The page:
Kansas City, MO asked in Civil Litigation and Civil Rights for Kansas

Q: What is the public law as it relates to elected representatives, does a voter have the right or ability to engage with?

I am openly expressing my disagreement with an elected individual and currently have two ongoing lawsuits against them regarding their official role in preventing constituents from accessing government-designated social media pages. The day after the elected individual's attempt to have the lawsuits dismissed was denied, they filed an ex parte protection order accusing me of stalking. Although I operate a critical political blog that discusses their actions, I have not had any form of contact with the representative apart from a single encounter at a public park in our shared neighborhood. I believe this constitutes an abuse of the legal process, but I am unsure whether I can file a motion to dismiss or request a change of venue or if I can counter.

1 Lawyer Answer
James L. Arrasmith
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  • Civil Rights Lawyer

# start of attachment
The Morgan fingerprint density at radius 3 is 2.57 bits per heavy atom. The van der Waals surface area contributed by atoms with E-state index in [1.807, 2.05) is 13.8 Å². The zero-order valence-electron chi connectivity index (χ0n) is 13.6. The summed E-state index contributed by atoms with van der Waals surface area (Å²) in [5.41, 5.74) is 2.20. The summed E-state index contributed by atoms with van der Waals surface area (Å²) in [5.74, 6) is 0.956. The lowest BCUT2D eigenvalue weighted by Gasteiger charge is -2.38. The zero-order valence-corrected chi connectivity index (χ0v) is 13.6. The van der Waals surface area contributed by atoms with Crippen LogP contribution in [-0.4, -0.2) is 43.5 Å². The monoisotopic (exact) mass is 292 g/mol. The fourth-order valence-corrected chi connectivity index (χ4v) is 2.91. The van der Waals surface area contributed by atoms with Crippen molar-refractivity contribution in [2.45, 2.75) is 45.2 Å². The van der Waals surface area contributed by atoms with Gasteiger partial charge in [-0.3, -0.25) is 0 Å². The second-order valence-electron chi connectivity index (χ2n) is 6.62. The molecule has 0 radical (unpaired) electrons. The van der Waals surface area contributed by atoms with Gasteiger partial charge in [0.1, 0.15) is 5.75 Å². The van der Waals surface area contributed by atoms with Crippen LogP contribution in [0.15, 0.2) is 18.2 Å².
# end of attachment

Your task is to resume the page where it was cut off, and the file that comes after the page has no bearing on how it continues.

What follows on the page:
• Sacramento, CA

A: In the context of public law and the rights of voters to engage with elected representatives, it’s important to understand the balance between free speech and harassment or stalking laws. As a voter, you have the right to express disagreement and criticism of public officials, especially regarding their official duties. This is protected under the First Amendment.

However, when an elected official files a protection order alleging stalking, this raises a legal issue separate from your right to free speech. Stalking typically involves a pattern of behavior that causes a reasonable person to feel fear.

If you believe the protection order is an abuse of the legal process, especially if your interactions have been limited to legitimate political expression, you have the right to contest it. Filing a motion to dismiss based on the grounds that your actions constitute protected political speech, not stalking, could be a step to consider.

Seeking legal advice is crucial in this scenario. A lawyer can help you navigate the complexities of the situation, including the ex parte protection order and your ongoing lawsuits. They can advise on the best course of action, whether it's challenging the order, requesting a change of venue, or filing a counterclaim if appropriate.

Remember, while elected officials are subject to public scrutiny and criticism, legal disputes involving allegations like stalking require careful legal consideration to ensure your rights are protected while respecting the legal process.

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